How to Build Better Relationships With Your Tenants - Article Banner

Getting along with tenants isn’t always easy. Sometimes, you can have tenants who love to complain. You might have tenants who are never happy or who find a reason to text, email, or call you almost daily. 

What you need to remember is that those tenants are your customers. They’re paying rent. They have expectations for how you’ll respond to their needs. 

You don’t have to be friends. In fact, you shouldn’t be friends with your tenants. There should be some professional boundaries in place. If you’re over-friendly, you run the risk of not being able to hold them accountable or remain objective during the tenancy.

A respectful, positive relationship, however, will help you both have a good rental experience together.

Property management is a relationship business. 

As professional property managers in South Jersey, we understand the importance of relationships. Our team works hard to develop and maintain cooperative, professional, and respectful relationships with our owners and also with our tenants. 

Experience has demonstrated over and over again that when our tenants are satisfied, our jobs are easier. When tenants are satisfied, your earnings as the property owner are also more secure. 

One of the benefits of having a property management partner is that you don’t have to think about your tenants at all. There’s no need for a relationship. There’s no communication and you won’t be the one they call if something goes wrong. 

If you’re not working with professional South Jersey property managers, you’ll be responsible for your own tenant relationships. 

FACT: Happy Tenants Lead to Happy Rental Property Owners.

Establishing and maintaining a good relationship with your residents is critical to your investment success. Retaining great tenants increases what you earn because it prevents vacancy and turnover costs. 

  • If you don’t have much of a relationship at all with your tenants, how can you work towards putting one in place?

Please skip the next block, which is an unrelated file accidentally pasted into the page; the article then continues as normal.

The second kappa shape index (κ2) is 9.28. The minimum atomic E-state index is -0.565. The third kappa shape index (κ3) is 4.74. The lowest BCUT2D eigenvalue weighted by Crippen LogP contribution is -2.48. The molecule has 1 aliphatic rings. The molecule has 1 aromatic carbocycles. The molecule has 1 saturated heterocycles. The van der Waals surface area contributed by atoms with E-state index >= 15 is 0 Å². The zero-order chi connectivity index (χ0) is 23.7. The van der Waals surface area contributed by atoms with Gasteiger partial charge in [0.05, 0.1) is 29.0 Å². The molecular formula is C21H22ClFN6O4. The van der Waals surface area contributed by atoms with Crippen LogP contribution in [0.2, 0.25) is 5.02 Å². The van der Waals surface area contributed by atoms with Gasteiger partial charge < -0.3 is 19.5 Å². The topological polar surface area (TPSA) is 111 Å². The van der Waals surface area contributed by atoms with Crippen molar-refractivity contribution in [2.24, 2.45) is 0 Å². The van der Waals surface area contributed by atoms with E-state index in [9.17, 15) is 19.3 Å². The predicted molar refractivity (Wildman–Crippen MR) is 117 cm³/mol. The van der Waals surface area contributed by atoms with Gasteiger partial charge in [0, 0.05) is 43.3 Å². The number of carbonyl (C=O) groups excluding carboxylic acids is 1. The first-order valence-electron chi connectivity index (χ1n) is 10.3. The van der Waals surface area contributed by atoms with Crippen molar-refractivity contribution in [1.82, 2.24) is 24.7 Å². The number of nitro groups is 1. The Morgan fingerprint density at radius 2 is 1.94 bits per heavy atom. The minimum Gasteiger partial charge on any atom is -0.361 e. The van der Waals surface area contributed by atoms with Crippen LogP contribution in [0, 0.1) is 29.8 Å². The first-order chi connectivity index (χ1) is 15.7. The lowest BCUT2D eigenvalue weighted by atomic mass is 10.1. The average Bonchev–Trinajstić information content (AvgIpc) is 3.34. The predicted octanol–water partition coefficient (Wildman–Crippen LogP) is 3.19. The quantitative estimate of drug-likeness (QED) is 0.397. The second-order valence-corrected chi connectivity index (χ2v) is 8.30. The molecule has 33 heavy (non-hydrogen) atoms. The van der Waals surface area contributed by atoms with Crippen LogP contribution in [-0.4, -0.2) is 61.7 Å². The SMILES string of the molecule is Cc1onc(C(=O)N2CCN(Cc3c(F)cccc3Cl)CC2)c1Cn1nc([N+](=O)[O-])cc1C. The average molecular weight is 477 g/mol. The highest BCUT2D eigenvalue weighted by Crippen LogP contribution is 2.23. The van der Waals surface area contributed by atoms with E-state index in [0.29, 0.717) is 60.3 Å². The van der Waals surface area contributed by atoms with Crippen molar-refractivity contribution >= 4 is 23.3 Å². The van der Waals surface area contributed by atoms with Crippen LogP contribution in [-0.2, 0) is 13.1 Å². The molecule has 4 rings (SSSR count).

• And if you do have a relationship in place but it has a lot of room for improvement, what can you do to make it stronger? 

It starts with expectations.

Before the keys and first month’s rent are even exchanged, make sure your tenants know what you expect from them. This eliminates confusion and fear. It also sets up your relationship, allowing your tenants to ask you questions if they have any. 

Once you have your tenants in place, work on the relationship throughout the tenancy. Be responsive and available, and let them know you value their business.

If you’re looking for a path towards a better tenant relationship, we have some ideas that are sure to help.

But Why Does This Relationship Even Matter?

You’re not simply thinking of your tenants as a rent check, are you?

There seems to be this perception that landlord and tenant relationships are adversarial and unpleasant.

It doesn’t have to be that way. In fact, it shouldn’t be that way.

Good tenant relationships can save you money and even help you earn more on your South Jersey rental property in the long term. 

You Need a Great Relationship With Your Residents Because…

Pay on Time

Rental Payments Are More Likely to Be on Time

It doesn’t take a lot to understand how easily happy tenants correlate with on-time rental payments. 

Of course your tenants will want to pay on time when you have a good relationship in place. 

And of course disgruntled tenants are going to drag their feet when it comes to paying rent. If you have a good relationship with your tenants, they will care about your good opinion of them, and they’ll make sure they don’t do anything to jeopardize your relationship. Happy tenants will want to make a good impression on the landlord who seems to care about them. 

When you treat your tenants well, they’ll also be comfortable coming to you if they’re facing a financial mishap one month and need some flexibility. This is better than chasing down late rent or not knowing when it can be expected.

Report Maintenance

Maintenance Needs Are Reported Right Away

Tenants who don’t trust their landlords may hesitate to report maintenance issues. They might be afraid that they’ll be blamed. If they don’t have a good relationship with you, they’ll worry that you’re going to be angry. If they worry about your reaction, they might fear a rental increase. This type of hesitation is a problem for you, because deferred and unreported repair issues will only grow more complicated and more expensive with time. 

Communicate with your tenants that you want to have even minor issues reported right away. If you have a good relationship with your residents, they won’t hesitate to let you know when something is wrong. Tenants who are nervous about their landlords will not want to be forthcoming when something breaks or needs to be replaced. You don’t want to put your property at risk this way.

Lease Agreement

Lease Agreements Are Enforced

You’re expecting your tenants to follow the terms of their lease agreement. They’ll do that if you have a good working relationship.